I just survived the very surreal experience of my 20 year high school reunion.
But alas, it has. I was most definitely assured of that by the size of the hangover waiting for me the morning after this:
That’s me and Sara (Roth) Crowley having 20 years worth of fun in one night, which we’ve actually done more than a few times since 1996, only this time it seemed to hurt more the next day.
Anyway, the reunion was pretty great and also pretty painful, but also magical and oddly transformative. It made me hella nostalgic – outright emotional, even. This was actually the longest trip home to Michigan I’ve ever taken – the whole first week of it on my own, without Trent, even – and I found myself sort of drifting in the past the entire time, listening to the music of my youth, looking at old photos, talking less and thinking more, breathing in the familiar aromas of Michigan in the sticky humid summer and remembering what it was like to be on the cusp of adulthood again. Of everything again.
The reunion was the final night of my stay, and as the week wore on, my anticipation and my reflectiveness grew. I was positively steeping myself in nostalgia, overcooking myself in memories. I even drove to Ann Arbor one night to visit Anna, and tossed a nice dose of college into the mix. Because after all, soon we’ll need a 20 year reunion for that, right?
They do those, RIGHT?
But really, I didn’t need to take such a long trip to Michigan just for one night at my high school reunion. I put the whole thing together because I wanted to take my grandfather (and my uncle) to a Detroit Tigers baseball game for Father’s Day, and it was the best way I could think of to do it – there was a home series the weekend before the reunion weekend. Perfecto.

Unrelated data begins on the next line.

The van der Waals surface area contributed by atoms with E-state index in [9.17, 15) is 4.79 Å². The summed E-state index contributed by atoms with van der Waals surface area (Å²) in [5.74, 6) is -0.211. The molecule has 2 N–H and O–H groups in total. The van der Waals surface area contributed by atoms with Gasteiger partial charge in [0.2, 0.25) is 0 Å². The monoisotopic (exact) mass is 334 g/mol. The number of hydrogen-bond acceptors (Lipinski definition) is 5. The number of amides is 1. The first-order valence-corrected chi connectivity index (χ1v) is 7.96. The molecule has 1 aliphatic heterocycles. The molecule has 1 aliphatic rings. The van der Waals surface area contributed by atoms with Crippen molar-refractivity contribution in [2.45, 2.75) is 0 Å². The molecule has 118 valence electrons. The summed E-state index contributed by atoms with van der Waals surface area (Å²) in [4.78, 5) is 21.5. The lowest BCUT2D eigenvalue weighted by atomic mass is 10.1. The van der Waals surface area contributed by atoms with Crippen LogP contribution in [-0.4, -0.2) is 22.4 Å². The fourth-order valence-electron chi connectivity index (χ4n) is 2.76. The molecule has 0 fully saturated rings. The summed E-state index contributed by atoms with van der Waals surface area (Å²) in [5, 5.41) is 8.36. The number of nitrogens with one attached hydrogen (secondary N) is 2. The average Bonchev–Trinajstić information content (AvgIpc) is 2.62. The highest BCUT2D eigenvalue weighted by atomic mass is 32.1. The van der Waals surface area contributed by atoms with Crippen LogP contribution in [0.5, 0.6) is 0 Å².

And it really was a miracle, the way it all worked out. Grandpa wound up very sick and was in the hospital just before I arrived, and we barely got him out in time for the game. But we did get him out.
We started him on hospice just a couple days later, and as I made him sloppy joes and ice cream and jello and listened to him talk about how he had to “go meet up with his lady“, I realized I might be sharing my last moments with him. And the memories…
It’s not 1996 any more. I am not a teenager struggling to learn the rules of my new single-parent household, and Grandpa Sam is not the brash gangster tailing me in his Caddy with his brights on while I “run away”…
So many slow, sad Smashing Pumpkins tunes in my head right now.
It was a hard week – a real week, getting to that reunion, and even getting through it. For the first time in my life, I had a heavy, undeniable sensation that my past has really passed.
But the past isn’t all there is. For one, this gal has a long life in front of her yet:
And I have a lot to spend with her. Soon, I realized (a few days into the trip, while Munga and I dealt with more than we ever thought we would right now and more than I’ll write about here), we will have to figure out how we’re going to make that happen. The “next chapter”.
And so many friends: the memories may be in the past, but the people haven’t gone anywhere. It looks as if a damn lot of them are coming along for more of this ride, still – with their mini-mes in tow…
I guess I’ll just have to take a deep breath and accept that the next milestone will be the “30 year reunion.” A lot more is going to happen between now and then.
Some people are definitely going to be gone – I know that.
But a lot of others will still be here.
See all our pictures of our long journey to Michigan and down memory lane here.